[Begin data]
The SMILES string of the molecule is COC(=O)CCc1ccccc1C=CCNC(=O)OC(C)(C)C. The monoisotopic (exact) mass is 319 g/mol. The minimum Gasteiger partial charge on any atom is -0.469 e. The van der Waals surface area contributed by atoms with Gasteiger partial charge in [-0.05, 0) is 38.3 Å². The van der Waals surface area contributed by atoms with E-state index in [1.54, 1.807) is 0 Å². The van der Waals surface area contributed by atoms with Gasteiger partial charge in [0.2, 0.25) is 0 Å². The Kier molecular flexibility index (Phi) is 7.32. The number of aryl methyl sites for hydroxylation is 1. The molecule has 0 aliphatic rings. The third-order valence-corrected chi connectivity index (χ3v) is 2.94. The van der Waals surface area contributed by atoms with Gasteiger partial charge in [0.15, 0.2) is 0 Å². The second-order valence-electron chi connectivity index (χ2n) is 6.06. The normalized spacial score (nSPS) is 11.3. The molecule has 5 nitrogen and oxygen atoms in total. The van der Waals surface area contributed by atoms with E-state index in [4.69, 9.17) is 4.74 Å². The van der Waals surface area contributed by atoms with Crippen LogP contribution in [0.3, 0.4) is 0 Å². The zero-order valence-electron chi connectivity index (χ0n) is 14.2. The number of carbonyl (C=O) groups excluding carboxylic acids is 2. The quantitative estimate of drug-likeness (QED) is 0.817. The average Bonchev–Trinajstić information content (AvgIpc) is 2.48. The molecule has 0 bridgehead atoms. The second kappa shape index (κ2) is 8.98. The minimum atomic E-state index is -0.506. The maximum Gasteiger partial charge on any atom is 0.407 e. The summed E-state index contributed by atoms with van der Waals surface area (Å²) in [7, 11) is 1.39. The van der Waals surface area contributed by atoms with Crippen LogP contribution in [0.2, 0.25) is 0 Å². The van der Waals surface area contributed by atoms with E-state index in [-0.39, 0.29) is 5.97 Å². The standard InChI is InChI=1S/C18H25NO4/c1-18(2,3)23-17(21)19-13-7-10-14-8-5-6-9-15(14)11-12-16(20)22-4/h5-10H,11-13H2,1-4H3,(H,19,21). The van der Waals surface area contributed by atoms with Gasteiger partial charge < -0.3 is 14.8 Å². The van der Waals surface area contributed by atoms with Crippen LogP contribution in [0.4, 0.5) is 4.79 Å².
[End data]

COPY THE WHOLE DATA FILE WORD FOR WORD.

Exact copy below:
The SMILES string of the molecule is COC(=O)CCc1ccccc1C=CCNC(=O)OC(C)(C)C. The monoisotopic (exact) mass is 319 g/mol. The minimum Gasteiger partial charge on any atom is -0.469 e. The van der Waals surface area contributed by atoms with Gasteiger partial charge in [-0.05, 0) is 38.3 Å². The van der Waals surface area contributed by atoms with E-state index in [1.54, 1.807) is 0 Å². The van der Waals surface area contributed by atoms with Gasteiger partial charge in [0.2, 0.25) is 0 Å². The Kier molecular flexibility index (Phi) is 7.32. The number of aryl methyl sites for hydroxylation is 1. The molecule has 0 aliphatic rings. The third-order valence-corrected chi connectivity index (χ3v) is 2.94. The van der Waals surface area contributed by atoms with Gasteiger partial charge in [0.15, 0.2) is 0 Å². The second-order valence-electron chi connectivity index (χ2n) is 6.06. The normalized spacial score (nSPS) is 11.3. The molecule has 5 nitrogen and oxygen atoms in total. The van der Waals surface area contributed by atoms with E-state index in [4.69, 9.17) is 4.74 Å². The van der Waals surface area contributed by atoms with Crippen LogP contribution in [0.3, 0.4) is 0 Å². The zero-order valence-electron chi connectivity index (χ0n) is 14.2. The number of carbonyl (C=O) groups excluding carboxylic acids is 2. The quantitative estimate of drug-likeness (QED) is 0.817. The average Bonchev–Trinajstić information content (AvgIpc) is 2.48. The molecule has 0 bridgehead atoms. The second kappa shape index (κ2) is 8.98. The minimum atomic E-state index is -0.506. The maximum Gasteiger partial charge on any atom is 0.407 e. The summed E-state index contributed by atoms with van der Waals surface area (Å²) in [7, 11) is 1.39. The van der Waals surface area contributed by atoms with Crippen LogP contribution in [0.2, 0.25) is 0 Å². The van der Waals surface area contributed by atoms with E-state index in [-0.39, 0.29) is 5.97 Å². The standard InChI is InChI=1S/C18H25NO4/c1-18(2,3)23-17(21)19-13-7-10-14-8-5-6-9-15(14)11-12-16(20)22-4/h5-10H,11-13H2,1-4H3,(H,19,21). The van der Waals surface area contributed by atoms with Gasteiger partial charge < -0.3 is 14.8 Å². The van der Waals surface area contributed by atoms with Crippen LogP contribution in [0.4, 0.5) is 4.79 Å².